President Donald Trump

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Trump is endorsing racism around coronavirus with his tweets

It's subtle, but it's present.

 

Samira Sadeque

Tech

Published Mar 10, 2020   Updated Mar 10, 2020, 11:08 am CDT

While the country remains ill-prepared to come up with appropriate measures against coronavirus, President Donald Trump is sharing messages that are perpetuating racism against Chinese people. 

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Charlie Kirk, founder of the right-wing student movement Turning Point USA, tweeted Tuesday morning to argue coronavirus helped make a case to “build the wall”—one of Trump’s most popular anti-immigrant agenda.

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Kirk’s tweet explicitly referred to the coronavirus as “China virus” which only adds fuel to the fast-spreading fire of racism many Asians have experienced in the wake of the virus, which was first detected in China in December. 

Later on Tuesday morning, Trump retweeted Kirk’s post, reiterating that the country needs a wall “more than ever.” 

The president’s endorsement of a term that’s being used as an excuse to be racist is problematic. And his insistence on a wall being used on a virus that has migrated through air travel is another example of blatant, misguided xenophobia.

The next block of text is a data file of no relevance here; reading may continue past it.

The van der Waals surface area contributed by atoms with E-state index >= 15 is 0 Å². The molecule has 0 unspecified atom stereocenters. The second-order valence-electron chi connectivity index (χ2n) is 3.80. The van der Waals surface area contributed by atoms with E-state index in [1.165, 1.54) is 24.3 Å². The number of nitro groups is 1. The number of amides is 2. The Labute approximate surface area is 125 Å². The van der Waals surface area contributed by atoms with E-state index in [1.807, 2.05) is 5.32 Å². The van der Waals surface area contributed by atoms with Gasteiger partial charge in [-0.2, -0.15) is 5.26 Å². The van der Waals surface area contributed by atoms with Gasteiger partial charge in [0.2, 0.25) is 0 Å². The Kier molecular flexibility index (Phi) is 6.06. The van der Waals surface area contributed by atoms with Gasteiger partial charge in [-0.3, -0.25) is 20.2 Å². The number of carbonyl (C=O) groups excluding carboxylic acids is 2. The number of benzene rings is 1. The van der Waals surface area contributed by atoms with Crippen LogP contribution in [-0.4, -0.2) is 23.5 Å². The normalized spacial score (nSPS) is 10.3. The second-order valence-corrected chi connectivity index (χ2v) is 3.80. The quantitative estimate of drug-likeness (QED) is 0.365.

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His fans and other conservatives have been calling the disease “Wuhan flu”—in reference to the name of the province where it was first detected, or straight up “Chinese coronavirus” for months now.

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These terms can be troublesome because of the racism they lead to: Asian people have been beaten up publicly, or sprayed upon with Febreze, denied being seated next to, among other kinds of racism because of the association many have built between the disease and China. 

Last month, the World Health Organization released a statement about stigmatizing an entire race because of the virus.

“Stigma occurs when people negatively associate an infectious disease with a specific population,” they said in the statement. 

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And many criticized those efforts for being sensitive to issues of race, instead of thoughtfully analyzing why they insisted on using derogatory terms.

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“Great, please concentrate on this super important feelings issue instead of the disease,” wrote one person. 

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Meanwhile, in the U.S., there remains massive confusion among the general public as to how many tests have been done, and how to even get tested. People have reported experiences of waiting at length to get tests, or be told they don’t qualify for tests despite having symptoms. Last week, the Center for Disease Control (CDC) website stopped showing the number of tests there have been in the country.

And while the virus spreads in the U.S. because of the government’s struggles, those in charge insist on placing the blame elsewhere.

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*First Published: Mar 10, 2020, 10:59 am CDT